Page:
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7 Ways to Reduce Transplant Shock

Updated: 6 days ago


7 Ways to Reduce Transplant Shock

Whether you’ve started plants from seed or purchased starts from a local nursery, they’re eventually going to need to move from the pot they’re in to a larger pot or a garden bed. But this isn’t always a simple task, and few things are more heartbreaking than putting an otherwise healthy plant in the ground and finding it dead from transplant shock the next day. So how do you prevent transplant shock? Here’s a helpful breakdown of 7 ways to reduce transplant shock and ensure your plants settle into their new home without a hitch!


What is Transplant Shock?

Transplant shock is the term used to describe the stresses a recently transplanted plant, shrub, or tree can experience when being placed in the garden or moved to a larger pot. Unfortunately, transplant shock could result in the loss of your plants.


Transplant shock occurs because seedlings don’t tend to have an established root system extensive enough to keep up with the plant's needs. As a result, seedlings can suffer stress during transplant because the disturbed root system can’t absorb enough water to supply to the plant. Worse, a plant experiencing transplant shock is more susceptible to disease, insects, and harsh weather conditions.


How to Start Plants From Seed

7 Ways to Reduce Transplant Shock

The good news is that there are several things you can do to avoid transplant shock this gardening season. See below for our list of 8 ways to start your new plants strong.


1. Start With a Healthy Plant

It should come as no surprise that starting with a healthy plant is the first step in avoiding transplant shock. A plant that is rootbound or has a weak root system may be difficult to transplant successfully.


2. Always Harden Off Seedlings

If you started your plants in the house or purchased them from inside a greenhouse nursery, your plants will need to be hardened off before placing them outside. Skipping this step can be detrimental to seedlings that have only known a closed environment. Tender plant babies need time to adjust to direct sunlight and windy conditions.


To harden off your seedlings, start by setting them out for a few hours in the early morning or late afternoon (not the heat of the day). Over the next 5 - 7 days, gradually lengthen the time each day so that they get more and more exposure. Once you can keep them outside overnight for a couple of days, your plants are ready to be set into the ground.


3. Mind the Time

Moving your plants in the heat of the day will make them more vulnerable to stress due to the extreme temperatures! The ideal times for transplanting plants are early morning or later in the evening when the temperatures are cooler.



Root Ball of Pumpkin Plant


4. Disturb the Roots as Little as Possible

It goes without saying, but be gentle when you move your plants! The root system is literally the plant’s lifeline, and one of the biggest causes of transplant shock is damage to delicate root systems. A plant absorbs most of its moisture and nutrients from the tiny root hairs that extend out from the primary root ball. Once exposed to the world, they can get easily damaged.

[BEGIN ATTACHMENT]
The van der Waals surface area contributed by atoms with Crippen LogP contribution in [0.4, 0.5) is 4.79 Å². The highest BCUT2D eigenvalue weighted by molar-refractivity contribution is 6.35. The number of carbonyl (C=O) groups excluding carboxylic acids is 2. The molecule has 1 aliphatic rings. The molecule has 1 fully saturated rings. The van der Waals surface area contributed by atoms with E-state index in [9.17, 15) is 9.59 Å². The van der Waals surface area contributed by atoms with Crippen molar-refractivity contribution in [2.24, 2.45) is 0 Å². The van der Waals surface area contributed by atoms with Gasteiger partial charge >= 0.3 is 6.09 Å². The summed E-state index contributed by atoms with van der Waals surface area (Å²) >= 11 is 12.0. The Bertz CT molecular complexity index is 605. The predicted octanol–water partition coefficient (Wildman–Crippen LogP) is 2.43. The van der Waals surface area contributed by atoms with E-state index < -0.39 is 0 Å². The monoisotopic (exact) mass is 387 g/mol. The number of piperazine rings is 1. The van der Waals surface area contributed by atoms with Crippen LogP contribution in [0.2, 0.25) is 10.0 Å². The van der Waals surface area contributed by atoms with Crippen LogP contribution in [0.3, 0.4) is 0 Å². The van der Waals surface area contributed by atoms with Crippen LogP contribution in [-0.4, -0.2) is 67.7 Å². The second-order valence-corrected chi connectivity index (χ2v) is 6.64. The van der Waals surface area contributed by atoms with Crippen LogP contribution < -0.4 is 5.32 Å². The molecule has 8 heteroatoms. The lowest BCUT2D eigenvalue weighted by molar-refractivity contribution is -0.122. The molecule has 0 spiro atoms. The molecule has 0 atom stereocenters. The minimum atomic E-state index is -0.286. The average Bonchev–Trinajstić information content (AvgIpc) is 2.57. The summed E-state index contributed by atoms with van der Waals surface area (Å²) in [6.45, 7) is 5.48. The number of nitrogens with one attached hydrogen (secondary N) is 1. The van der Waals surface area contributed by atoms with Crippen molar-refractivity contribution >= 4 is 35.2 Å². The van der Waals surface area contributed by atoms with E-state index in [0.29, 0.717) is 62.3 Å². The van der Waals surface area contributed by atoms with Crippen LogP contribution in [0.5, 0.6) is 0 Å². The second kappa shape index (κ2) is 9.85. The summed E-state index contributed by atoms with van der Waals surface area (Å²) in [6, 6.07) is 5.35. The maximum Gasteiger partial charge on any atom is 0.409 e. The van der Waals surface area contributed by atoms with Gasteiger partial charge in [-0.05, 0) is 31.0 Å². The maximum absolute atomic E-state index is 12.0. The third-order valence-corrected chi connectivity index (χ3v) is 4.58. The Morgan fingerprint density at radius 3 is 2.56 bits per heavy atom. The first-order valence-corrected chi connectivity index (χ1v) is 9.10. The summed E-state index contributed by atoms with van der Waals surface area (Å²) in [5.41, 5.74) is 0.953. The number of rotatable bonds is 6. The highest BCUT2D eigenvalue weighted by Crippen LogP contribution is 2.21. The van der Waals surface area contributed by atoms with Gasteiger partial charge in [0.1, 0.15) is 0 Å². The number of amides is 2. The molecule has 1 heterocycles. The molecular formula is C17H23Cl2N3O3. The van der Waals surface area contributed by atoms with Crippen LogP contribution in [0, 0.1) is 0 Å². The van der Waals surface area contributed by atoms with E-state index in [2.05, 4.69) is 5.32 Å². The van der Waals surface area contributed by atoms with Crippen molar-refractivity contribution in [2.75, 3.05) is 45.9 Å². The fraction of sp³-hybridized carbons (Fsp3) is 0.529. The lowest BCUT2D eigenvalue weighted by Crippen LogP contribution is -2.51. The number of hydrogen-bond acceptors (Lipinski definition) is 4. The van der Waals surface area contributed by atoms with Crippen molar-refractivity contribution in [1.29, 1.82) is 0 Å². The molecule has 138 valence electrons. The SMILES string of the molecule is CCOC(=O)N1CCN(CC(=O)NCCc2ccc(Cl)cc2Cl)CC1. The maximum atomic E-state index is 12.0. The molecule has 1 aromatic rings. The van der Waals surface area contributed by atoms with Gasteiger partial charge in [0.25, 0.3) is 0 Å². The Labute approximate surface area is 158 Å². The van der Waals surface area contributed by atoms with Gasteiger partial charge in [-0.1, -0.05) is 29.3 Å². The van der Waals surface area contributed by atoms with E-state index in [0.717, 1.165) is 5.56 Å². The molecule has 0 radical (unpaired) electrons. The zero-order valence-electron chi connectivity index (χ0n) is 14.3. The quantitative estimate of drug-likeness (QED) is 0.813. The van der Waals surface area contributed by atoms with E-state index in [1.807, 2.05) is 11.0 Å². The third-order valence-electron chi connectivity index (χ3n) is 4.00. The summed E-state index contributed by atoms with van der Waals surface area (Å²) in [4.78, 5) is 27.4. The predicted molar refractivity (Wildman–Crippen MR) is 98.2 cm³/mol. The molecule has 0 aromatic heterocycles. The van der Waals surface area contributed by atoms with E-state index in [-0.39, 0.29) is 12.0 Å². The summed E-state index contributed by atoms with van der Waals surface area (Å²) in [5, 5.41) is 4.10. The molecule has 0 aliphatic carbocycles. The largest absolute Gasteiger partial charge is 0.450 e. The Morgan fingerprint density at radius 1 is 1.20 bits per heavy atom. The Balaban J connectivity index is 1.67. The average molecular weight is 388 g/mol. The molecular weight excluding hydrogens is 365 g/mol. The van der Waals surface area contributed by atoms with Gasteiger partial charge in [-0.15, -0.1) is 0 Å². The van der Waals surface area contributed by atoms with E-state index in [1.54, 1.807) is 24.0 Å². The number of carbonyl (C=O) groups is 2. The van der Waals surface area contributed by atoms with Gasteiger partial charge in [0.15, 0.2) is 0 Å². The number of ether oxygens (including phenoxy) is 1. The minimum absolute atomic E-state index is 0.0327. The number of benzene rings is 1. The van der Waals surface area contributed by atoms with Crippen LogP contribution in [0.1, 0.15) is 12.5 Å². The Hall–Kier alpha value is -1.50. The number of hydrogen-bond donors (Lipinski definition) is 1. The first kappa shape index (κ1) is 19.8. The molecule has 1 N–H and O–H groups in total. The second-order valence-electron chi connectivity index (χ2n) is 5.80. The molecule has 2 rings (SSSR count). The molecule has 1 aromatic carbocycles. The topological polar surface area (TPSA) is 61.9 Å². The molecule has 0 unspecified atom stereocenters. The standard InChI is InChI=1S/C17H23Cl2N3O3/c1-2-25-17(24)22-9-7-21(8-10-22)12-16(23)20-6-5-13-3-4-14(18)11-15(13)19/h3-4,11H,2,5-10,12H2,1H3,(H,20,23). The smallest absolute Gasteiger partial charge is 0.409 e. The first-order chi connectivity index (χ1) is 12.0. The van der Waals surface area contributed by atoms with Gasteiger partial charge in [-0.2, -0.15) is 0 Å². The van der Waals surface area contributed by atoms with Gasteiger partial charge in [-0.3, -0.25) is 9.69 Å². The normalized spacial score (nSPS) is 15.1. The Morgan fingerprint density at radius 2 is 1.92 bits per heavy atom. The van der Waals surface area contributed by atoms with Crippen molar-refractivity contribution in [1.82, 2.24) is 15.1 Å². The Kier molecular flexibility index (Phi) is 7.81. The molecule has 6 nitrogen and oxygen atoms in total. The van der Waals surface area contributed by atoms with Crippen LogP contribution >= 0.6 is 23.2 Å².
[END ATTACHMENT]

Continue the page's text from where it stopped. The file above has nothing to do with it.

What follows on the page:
Most plants are not fond of their roots being disturbed. When transplanting seedlings for up potting or into the ground, take care not to jostle, shake or disturb the dirt surrounding the roots. If you’re working with a plastic nursery pot, squeeze the sides to loosen the soil, and turn the post upside down to remove it. Never yank out a plant by its stem.


The only exception to this rule is if your plant is root bound. If your plant is root bound, you’ll need to untangle the roots and remove some of the soil attached to give your plant more breathing room but try to disturb the root system as little as possible.


Another tip is to ensure the hole you’re placing your start in is big enough. Jamming a plant into a small hole can cause abrasion to the roots.


5. Add Fertilizer

Giving your plants a boost of fertilizer to the root system when transplanting can go a long way toward providing new seedlings a healthy boost. Several transplant fertilizers are available for purchase, but you can also make your own. In our garden, we use a mix of Biochar and worm castings when transplanting.


Start Your Own Worm Farm

6. Prune Wisely

Remember that seedlings often have undeveloped root systems. A great way to help your plant get established is to follow the guiding principle of “if roots are removed, remove top growth.”

If a shrub is being transplanted, consider removing about a third of the foliage to reduce stress and moisture loss. Follow the proper pruning techniques for plants and trees to help transition them more successfully.


7. Be Water Wise

Watering your plant deeply during transplant will help its roots settle into the new soil. With each seedling we transplant, I dig my hole, add in my fertilizer, fill the hole with water, and then place my plant in the hole. Once fully planted in its new location, I water it deeply from the top and then mulch it in place to help retain moisture.


Wishing You a Succesful Gardening Season

Inevitably, moving your plants will always pose some degree of risk, but if you follow the tips above, you can significantly reduce your plant loss this season. We have a 2,500 sq ft garden, and last year by following the practices outlined here, we only lost two plants during transplant!


What are your top tips for avoiding transplant shock? Tell us all about them in the comments below. And as always, until next time,



This Unbound Life Signature









7 Ways to Reduce Transplant Shock

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